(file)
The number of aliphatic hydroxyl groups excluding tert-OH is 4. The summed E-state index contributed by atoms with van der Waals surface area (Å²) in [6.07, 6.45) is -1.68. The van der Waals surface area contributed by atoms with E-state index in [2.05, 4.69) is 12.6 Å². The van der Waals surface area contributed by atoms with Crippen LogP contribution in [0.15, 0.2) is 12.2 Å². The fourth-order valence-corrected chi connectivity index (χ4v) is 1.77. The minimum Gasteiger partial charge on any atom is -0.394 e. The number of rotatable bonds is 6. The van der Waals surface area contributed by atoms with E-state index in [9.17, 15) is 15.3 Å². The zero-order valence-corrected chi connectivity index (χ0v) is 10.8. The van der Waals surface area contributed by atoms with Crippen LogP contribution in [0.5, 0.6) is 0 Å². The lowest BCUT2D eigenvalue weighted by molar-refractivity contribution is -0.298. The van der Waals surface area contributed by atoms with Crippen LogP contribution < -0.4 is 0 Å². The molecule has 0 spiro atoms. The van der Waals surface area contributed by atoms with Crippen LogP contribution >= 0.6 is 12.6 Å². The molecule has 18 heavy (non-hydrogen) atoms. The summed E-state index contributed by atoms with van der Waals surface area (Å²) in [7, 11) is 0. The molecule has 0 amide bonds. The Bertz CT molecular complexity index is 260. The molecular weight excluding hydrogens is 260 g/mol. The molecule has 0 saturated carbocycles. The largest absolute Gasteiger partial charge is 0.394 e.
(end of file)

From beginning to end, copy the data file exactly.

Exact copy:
The number of aliphatic hydroxyl groups excluding tert-OH is 4. The summed E-state index contributed by atoms with van der Waals surface area (Å²) in [6.07, 6.45) is -1.68. The van der Waals surface area contributed by atoms with E-state index in [2.05, 4.69) is 12.6 Å². The van der Waals surface area contributed by atoms with Crippen LogP contribution in [0.15, 0.2) is 12.2 Å². The fourth-order valence-corrected chi connectivity index (χ4v) is 1.77. The minimum Gasteiger partial charge on any atom is -0.394 e. The number of rotatable bonds is 6. The van der Waals surface area contributed by atoms with E-state index in [9.17, 15) is 15.3 Å². The zero-order valence-corrected chi connectivity index (χ0v) is 10.8. The van der Waals surface area contributed by atoms with Crippen LogP contribution in [0.5, 0.6) is 0 Å². The lowest BCUT2D eigenvalue weighted by molar-refractivity contribution is -0.298. The van der Waals surface area contributed by atoms with Crippen LogP contribution < -0.4 is 0 Å². The molecule has 0 spiro atoms. The van der Waals surface area contributed by atoms with Crippen LogP contribution >= 0.6 is 12.6 Å². The molecule has 18 heavy (non-hydrogen) atoms. The summed E-state index contributed by atoms with van der Waals surface area (Å²) in [7, 11) is 0. The molecule has 0 amide bonds. The Bertz CT molecular complexity index is 260. The molecular weight excluding hydrogens is 260 g/mol. The molecule has 0 saturated carbocycles. The largest absolute Gasteiger partial charge is 0.394 e.